The bubbly air cools my bedroom windows, leaving frost marks around the edges. The broken window frame, repaired no later than the 70s, has a large gap through which cold air enters my room. It mixes with the heat from my space heater, turning the room into a humid mess. My posters, consisting of my latest random crushes on bands and movies, pasted crookedly on the wall with old blue putty I reused from my last apartment and the dorm before that, are peeling off the brick walls, hanging in one or two corners. The papers on my desk were half scattered on the floor, all intact. Clothes were half hanging on hangers, half on the floor, lamps that had not been turned on for more than a week, mugs with daily water were collected on my table. And in the middle of it all is my warm cozy bed, with silky sheets that slide down to the carpet, and an unmade rough quilt that I’ve convinced myself I love because I spent way too much on it just because of the cute lace trim. It is ready for me and ready for the next few months. He feels empty without me and craves me almost as much as I crave him. He calls me when I’m at work and when I’m in class. So when I finally go to see him, how can I leave when he is so desperate for me? Where when I finally lay on it, I sink, too far to float back up. Where the sheets tangle around my legs, anchoring me and my pillows create a pit that spirals down far past where I can see. So what’s the appeal of leaving, getting out of the spiral? Class? Cold air? Darkness in the sky?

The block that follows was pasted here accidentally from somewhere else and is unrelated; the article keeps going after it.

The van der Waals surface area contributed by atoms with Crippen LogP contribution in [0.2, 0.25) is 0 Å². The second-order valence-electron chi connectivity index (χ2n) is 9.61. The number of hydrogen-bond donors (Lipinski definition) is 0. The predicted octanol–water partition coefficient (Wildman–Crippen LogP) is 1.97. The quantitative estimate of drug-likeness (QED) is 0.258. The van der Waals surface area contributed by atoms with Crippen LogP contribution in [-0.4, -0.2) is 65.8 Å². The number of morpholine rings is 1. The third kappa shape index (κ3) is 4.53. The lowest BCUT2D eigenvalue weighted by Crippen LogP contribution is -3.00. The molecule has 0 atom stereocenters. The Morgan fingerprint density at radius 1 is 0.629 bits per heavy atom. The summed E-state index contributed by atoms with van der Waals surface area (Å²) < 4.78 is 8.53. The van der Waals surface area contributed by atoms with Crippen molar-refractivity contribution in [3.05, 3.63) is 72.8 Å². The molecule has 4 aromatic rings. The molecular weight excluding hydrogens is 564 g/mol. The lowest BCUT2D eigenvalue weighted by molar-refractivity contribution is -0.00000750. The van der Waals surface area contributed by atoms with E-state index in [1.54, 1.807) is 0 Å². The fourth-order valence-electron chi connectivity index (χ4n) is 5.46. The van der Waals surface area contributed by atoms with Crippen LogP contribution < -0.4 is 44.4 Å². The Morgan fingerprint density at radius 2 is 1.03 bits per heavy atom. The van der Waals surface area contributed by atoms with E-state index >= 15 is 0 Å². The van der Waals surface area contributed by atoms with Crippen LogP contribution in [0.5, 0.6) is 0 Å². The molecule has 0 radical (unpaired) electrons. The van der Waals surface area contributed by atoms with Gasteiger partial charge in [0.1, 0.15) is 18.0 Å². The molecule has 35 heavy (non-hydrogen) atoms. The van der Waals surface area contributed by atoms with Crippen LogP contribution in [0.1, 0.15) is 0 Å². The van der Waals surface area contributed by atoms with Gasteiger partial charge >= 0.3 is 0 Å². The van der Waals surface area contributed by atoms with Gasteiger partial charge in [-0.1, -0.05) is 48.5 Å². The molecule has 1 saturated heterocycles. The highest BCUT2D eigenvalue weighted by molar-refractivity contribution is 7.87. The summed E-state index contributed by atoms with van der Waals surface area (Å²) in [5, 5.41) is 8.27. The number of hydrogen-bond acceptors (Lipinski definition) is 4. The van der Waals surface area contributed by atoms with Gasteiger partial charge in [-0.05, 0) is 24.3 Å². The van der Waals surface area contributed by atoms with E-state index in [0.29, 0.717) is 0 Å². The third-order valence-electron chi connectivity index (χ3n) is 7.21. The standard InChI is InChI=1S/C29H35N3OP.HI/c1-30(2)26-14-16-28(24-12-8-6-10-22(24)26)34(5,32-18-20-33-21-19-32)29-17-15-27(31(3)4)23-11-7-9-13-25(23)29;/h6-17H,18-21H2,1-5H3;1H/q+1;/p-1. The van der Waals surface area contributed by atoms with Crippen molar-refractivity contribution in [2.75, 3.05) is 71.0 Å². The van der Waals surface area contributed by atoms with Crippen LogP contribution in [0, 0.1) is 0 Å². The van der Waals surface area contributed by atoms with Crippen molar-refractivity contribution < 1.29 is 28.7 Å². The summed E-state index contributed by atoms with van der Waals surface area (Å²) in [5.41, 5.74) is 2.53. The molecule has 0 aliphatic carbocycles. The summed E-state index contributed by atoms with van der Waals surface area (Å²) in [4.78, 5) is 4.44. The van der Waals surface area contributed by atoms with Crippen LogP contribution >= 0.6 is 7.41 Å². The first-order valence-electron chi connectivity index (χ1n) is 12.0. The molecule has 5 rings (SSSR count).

And so I fall into the pit, looking at my splotchy painted ceiling, at my friends who reach out to me, and close my eyes. Because in my mind, if I can’t see them, they can’t see me. I will be left alone with nothing but the warmth and comfort of my heater and the depths of the pit I am in slowly closing in around me. And when it closes, it wraps around me like a rope tying me to a chair. And as it gets harder and harder to breathe as the rope pulls tighter and tighter, I feel strangely comforted. It’s like I’m a kid coming home from school again, and the ropes are my mother’s arms, lovingly and warmly embracing me as I lie on her lap after a long day.